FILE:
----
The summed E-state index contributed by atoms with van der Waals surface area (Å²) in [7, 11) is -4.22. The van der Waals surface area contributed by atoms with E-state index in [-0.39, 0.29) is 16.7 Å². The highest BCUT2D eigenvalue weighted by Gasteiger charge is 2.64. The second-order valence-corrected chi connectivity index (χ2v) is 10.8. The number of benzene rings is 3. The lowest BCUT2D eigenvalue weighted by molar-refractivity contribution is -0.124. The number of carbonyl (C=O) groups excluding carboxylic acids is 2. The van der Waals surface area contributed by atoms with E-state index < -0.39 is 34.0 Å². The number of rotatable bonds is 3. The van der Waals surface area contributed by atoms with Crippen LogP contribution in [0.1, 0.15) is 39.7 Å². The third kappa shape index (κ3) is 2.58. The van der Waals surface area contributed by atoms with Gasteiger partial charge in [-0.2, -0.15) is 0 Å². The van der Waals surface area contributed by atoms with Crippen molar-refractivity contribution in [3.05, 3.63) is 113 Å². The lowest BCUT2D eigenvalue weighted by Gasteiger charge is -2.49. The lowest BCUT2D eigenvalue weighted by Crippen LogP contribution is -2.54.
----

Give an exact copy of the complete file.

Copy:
The summed E-state index contributed by atoms with van der Waals surface area (Å²) in [7, 11) is -4.22. The van der Waals surface area contributed by atoms with E-state index in [-0.39, 0.29) is 16.7 Å². The highest BCUT2D eigenvalue weighted by Gasteiger charge is 2.64. The second-order valence-corrected chi connectivity index (χ2v) is 10.8. The number of benzene rings is 3. The lowest BCUT2D eigenvalue weighted by molar-refractivity contribution is -0.124. The number of carbonyl (C=O) groups excluding carboxylic acids is 2. The van der Waals surface area contributed by atoms with E-state index < -0.39 is 34.0 Å². The number of rotatable bonds is 3. The van der Waals surface area contributed by atoms with Crippen LogP contribution in [0.1, 0.15) is 39.7 Å². The third kappa shape index (κ3) is 2.58. The van der Waals surface area contributed by atoms with Gasteiger partial charge in [-0.2, -0.15) is 0 Å². The van der Waals surface area contributed by atoms with Crippen molar-refractivity contribution in [3.05, 3.63) is 113 Å². The lowest BCUT2D eigenvalue weighted by Gasteiger charge is -2.49. The lowest BCUT2D eigenvalue weighted by Crippen LogP contribution is -2.54.